Although the basics of biological filtration (specifically nitrification) are understood by all good fishkeepers, it is perhaps surprising that the efficiency with which this process occurs can vary greatly depending on the physical, chemical, and biological environment. By understanding how different factors can influence filter performance, it is often easier to determine why a particular filter might not be working as expected. In some cases the problem can be resolved, and the filter then returned to full working order, whereas in others the environmental factor may be unchangeable, and the set-up of the aquarium must be adapted, or additional equipment installed.

The following provides a brief review of those environmental parameters that have the most influence on the ability of a filter to convert ammonia into nitrate.


Just like fish, the metabolic rate of nitrifying bacteria is dependant upon temperature, and so perhaps more than any other factor, temperature governs the capacity of a filter to remove ammonia. As the temperature of the water increases, so does the ability of nitrifying bacteria to remove ammonia. Fortunate really, as increased temperatures also mean greater ammonia production by the fish.

Indeed, various experiments have been conducted into the effects of temperature on ammonia removal, over different temperature ranges (from as low as 1.67oC, to as high as 35oC). Such investigations not only confirm the effect of temperature on ammonia removal, but also show us that some nitrification can occur at winter temperatures -further evidence to suggest that leaving filters running during the winter is a good idea.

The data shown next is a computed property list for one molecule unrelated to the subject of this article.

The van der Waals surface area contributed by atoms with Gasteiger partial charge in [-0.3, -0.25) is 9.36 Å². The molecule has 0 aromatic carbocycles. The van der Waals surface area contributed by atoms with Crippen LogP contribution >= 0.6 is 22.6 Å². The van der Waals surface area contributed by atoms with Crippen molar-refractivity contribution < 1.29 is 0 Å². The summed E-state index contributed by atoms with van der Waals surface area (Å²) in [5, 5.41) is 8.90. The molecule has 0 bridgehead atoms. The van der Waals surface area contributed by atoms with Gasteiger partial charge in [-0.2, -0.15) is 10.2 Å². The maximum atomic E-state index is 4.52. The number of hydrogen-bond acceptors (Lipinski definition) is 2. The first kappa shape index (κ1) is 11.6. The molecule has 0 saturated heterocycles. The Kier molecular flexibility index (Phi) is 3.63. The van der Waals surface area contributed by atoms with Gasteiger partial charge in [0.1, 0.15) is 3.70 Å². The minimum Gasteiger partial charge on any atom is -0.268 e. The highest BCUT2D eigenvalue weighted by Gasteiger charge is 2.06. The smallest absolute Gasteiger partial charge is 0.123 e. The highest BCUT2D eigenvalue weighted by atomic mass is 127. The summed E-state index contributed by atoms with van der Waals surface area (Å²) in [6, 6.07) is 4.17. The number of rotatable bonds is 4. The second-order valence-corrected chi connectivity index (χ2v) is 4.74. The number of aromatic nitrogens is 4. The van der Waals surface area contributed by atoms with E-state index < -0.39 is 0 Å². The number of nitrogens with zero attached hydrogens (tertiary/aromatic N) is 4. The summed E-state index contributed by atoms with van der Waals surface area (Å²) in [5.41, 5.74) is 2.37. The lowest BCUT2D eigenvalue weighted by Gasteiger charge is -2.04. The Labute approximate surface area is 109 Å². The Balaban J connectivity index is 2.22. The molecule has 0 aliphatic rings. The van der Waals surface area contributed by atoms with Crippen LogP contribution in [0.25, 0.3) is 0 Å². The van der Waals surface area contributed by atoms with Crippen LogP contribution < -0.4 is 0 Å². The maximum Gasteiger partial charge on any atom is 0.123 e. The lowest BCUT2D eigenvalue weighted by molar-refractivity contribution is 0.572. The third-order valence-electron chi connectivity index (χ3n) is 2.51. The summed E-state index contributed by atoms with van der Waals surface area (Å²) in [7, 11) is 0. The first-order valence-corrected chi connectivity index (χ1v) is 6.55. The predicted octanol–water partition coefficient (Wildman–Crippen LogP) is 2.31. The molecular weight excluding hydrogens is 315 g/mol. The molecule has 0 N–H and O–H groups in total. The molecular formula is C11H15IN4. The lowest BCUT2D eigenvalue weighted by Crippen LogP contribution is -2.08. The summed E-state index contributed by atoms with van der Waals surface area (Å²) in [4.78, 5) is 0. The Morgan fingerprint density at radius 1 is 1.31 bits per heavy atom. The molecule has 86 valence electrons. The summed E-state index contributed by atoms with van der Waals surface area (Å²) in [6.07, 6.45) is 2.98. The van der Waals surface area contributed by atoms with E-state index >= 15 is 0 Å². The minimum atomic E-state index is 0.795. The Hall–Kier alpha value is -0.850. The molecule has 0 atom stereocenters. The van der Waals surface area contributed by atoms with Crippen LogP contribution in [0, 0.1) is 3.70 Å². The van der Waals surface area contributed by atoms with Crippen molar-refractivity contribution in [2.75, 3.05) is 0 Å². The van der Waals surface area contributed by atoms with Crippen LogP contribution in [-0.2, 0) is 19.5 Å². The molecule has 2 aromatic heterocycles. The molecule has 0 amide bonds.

From various experiments conducted on temperature effects, we can gain an idea of the 'optimum' temperature for ammonia removal, as well as the ideal range of temperatures over which it is most effective. Exact figures are difficult to quote, as many factors may influence the ideal temperature under a particular set of conditions. However, temperatures of around 28 - 35oC seem to give the best results (if oxygen levels are maintained), although filters will work efficiently from well below 1oC up to around 35oC. Some research suggests that temperatures of 35oC or more may be life-threatening to filter bacteria under certain conditions, so it is wise to avoid extremes (overheating in the summer could pose a problem). However, rapid temperature fluctuations and lack of oxygen due to overheating are more likely to be the cause of temperature-related filter inhibition.